Taste and texture: Baobab fruit has a tart and tangy flavor similar to citrus fruits with a sweet undertone.

Uses: The pulp is used to make a nutritious baobab powder that can be added to smoothies, juices, yogurt, and baked goods.

10. Banana Blossom

Brown / reddish banana blossom with a bunch of green bananas on top, with the banana leaves behind.

Fun fact(s): Also known as “banana heart” or “banana flower,” it is the large, tear-shaped flower that grows at the end of a cluster of bananas on the banana plant. Fascinating!

Taste and texture: Banana blossom has a mild, slightly bitter flavor with a crunchy texture similar to artichoke hearts, and its petals are often cooked as a vegetable in Southeast Asian cuisine. Speaking of veggies, you might also like my List of 35 Brown Vegetables!

Uses: Banana blossom is used in a variety of dishes in Southeast Asian cuisine, including curries, stir-fries, and soups. It can also be preserved in brine for later use, which is how I usually get my banana blossom: in cans!

Recently, they’re also popular as a fish substitute among vegans, with some turning them into fish and chips!

Big Brown Fruits

1. Durian

A couple of spikey durian fruits being hung with white raffia string in a market somewhere in Asia.

Fun fact(s): Durian is often referred to as the “king of fruits” due to its large size, spikey exterior, strong aroma, and distinctive flavor profile.

Taste and texture: Durian’s flavor is often described as a combination of sweet and slightly fermented taste, with creamy, custard-like flesh. However, its aroma can be off-putting, which is also why it’s banned in lifts and public transport in SingaporeπŸ˜‚.

Uses: Durian is primarily eaten on its own. However, it is also used in various desserts, including ice creams, cakes, and pastries.

2. Cantaloupe Melon

A bunch of yellow/brownish cantaloupe melons taken from above.

Fun fact(s): Cantaloupe is the most popular variety of melons consumed in the US!

Taste and texture: Cantaloupe has a sweet and juicy orange flesh with a subtle musky aroma. It has a soft and tender texture.

Uses: They are commonly eaten fresh as a snack or added to fruit salads, smoothies, and desserts. It can also be used in savory dishes like salads, and salsas, or even made into cold soups.

3. Santa Claus Melon / Piel de Sapo

Close-up of green/brown-ish Santa Claus melon, which is also called Piel de Sapo.

Fun fact(s): Santa Claus melon, also known as “Christmas melon” or “Piel de Sapo” got its name as it’s usually harvested from June to October, but will stay fresh until around Christmas!

Taste and texture: Santa Claus melon has a mild, sweet flavor similar to honeydew melon with juicy flesh.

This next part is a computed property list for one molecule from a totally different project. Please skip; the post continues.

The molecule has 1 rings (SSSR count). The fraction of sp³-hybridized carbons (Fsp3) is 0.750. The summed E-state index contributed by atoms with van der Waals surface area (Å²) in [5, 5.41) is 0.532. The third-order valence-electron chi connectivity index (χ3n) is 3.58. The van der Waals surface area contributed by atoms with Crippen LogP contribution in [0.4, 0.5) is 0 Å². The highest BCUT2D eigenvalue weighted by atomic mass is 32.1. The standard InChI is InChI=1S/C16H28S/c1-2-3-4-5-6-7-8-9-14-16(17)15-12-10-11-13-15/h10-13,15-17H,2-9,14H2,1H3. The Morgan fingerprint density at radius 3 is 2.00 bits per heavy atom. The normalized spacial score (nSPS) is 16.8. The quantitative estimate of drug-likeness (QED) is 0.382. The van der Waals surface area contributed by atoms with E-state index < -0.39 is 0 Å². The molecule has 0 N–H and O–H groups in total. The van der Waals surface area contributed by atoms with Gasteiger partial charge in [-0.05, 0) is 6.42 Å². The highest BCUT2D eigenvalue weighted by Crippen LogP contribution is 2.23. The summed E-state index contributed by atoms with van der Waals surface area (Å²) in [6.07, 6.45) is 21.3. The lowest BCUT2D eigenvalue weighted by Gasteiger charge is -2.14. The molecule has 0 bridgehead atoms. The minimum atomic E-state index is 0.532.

Uses: Similar to cantaloupes, Santa Claus melon is usually enjoyed on its own or added to fruit salads, smoothies, and desserts. Of course it also makes it a versatile ingredient in salads, salsas, and cold soups!

FAQ

What fruit is brown in color?

Some examples of brown fruits are kiwi, bosc pear, dates, passion fruit, coconut, plum, and cantaloupe melon. Other brown fruits that are harder to find in the West are sapodilla, longan, salak, tamarind, baobab, chocolate habanero peppers, and sapote.

What is the brown fruit that looks like chocolate?

If it looks like a cacao pod, then it’s probably a baobab fruit. But if you’re looking for fruits that taste like chocolate, it’s called black sapote.

What is the brown fruit like lychee?

Longan or langsat are my two best guess! Rambutan could also be one although they have a more reddish skin color.

What brown fruit is similar to rambutan?

It’s either longan or langsat. Lychee could also be it although lychee has more of a pinkish skin.

What is a brown fuzzy skin fruit?

It’s either kiwi or sapodilla. And another fun fact is that kiwi is botanically classified as a berry!

What is a tropical fruit that is brown on the inside?

It’s probably sapodilla or tamarind!

Final Words

There you have it, 31 brown fruits across the world, highlighting the richness of the plant-based world!

From the citrusy sweetness of fuzzy kiwifruit to sweet and chocolatey richness of black sapote, I hope this post inspires you to discover new flavors and enjoy the pleasures of cooking with nature’s bounty.

If you like this post, I think you will also like these posts:

🀎 35 Brown Vegetables List

🀍 35 White Vegetables List

🩷 25 Pink Vegetables List

πŸ–€ 33 Black Vegetables List

Happy cooking, and may your culinary adventures be filled with delicious discoveries!πŸ§‘β€πŸ³πŸ˜‹